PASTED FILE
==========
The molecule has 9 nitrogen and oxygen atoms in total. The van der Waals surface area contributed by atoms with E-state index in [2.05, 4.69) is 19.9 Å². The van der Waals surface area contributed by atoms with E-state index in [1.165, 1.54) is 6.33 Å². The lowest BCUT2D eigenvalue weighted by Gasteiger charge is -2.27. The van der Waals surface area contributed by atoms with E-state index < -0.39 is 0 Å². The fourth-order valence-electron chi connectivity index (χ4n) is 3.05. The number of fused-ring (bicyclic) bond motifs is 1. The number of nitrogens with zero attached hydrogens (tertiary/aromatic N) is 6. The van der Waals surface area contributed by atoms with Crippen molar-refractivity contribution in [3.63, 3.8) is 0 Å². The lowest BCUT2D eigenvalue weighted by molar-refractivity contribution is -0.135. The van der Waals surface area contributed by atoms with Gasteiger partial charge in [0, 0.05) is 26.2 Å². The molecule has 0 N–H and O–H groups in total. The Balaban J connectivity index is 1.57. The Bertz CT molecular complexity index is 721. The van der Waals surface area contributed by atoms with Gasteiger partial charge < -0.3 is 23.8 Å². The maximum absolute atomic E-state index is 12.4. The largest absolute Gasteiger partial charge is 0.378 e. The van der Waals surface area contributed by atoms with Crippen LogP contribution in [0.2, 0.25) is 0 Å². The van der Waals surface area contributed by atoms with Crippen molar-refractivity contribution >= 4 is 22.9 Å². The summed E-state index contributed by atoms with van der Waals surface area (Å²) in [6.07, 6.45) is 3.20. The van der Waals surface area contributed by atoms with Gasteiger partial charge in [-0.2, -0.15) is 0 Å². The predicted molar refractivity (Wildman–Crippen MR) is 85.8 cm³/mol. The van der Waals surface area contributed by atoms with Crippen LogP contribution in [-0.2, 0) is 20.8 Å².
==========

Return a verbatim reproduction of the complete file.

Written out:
The molecule has 9 nitrogen and oxygen atoms in total. The van der Waals surface area contributed by atoms with E-state index in [2.05, 4.69) is 19.9 Å². The van der Waals surface area contributed by atoms with E-state index in [1.165, 1.54) is 6.33 Å². The lowest BCUT2D eigenvalue weighted by Gasteiger charge is -2.27. The van der Waals surface area contributed by atoms with E-state index < -0.39 is 0 Å². The fourth-order valence-electron chi connectivity index (χ4n) is 3.05. The number of fused-ring (bicyclic) bond motifs is 1. The number of nitrogens with zero attached hydrogens (tertiary/aromatic N) is 6. The van der Waals surface area contributed by atoms with Crippen molar-refractivity contribution in [3.63, 3.8) is 0 Å². The lowest BCUT2D eigenvalue weighted by molar-refractivity contribution is -0.135. The van der Waals surface area contributed by atoms with Gasteiger partial charge in [0, 0.05) is 26.2 Å². The molecule has 0 N–H and O–H groups in total. The Balaban J connectivity index is 1.57. The Bertz CT molecular complexity index is 721. The van der Waals surface area contributed by atoms with Gasteiger partial charge < -0.3 is 23.8 Å². The maximum absolute atomic E-state index is 12.4. The largest absolute Gasteiger partial charge is 0.378 e. The van der Waals surface area contributed by atoms with Crippen LogP contribution in [0.2, 0.25) is 0 Å². The van der Waals surface area contributed by atoms with Crippen molar-refractivity contribution >= 4 is 22.9 Å². The summed E-state index contributed by atoms with van der Waals surface area (Å²) in [6.07, 6.45) is 3.20. The van der Waals surface area contributed by atoms with Gasteiger partial charge in [-0.2, -0.15) is 0 Å². The predicted molar refractivity (Wildman–Crippen MR) is 85.8 cm³/mol. The van der Waals surface area contributed by atoms with Crippen LogP contribution in [-0.2, 0) is 20.8 Å².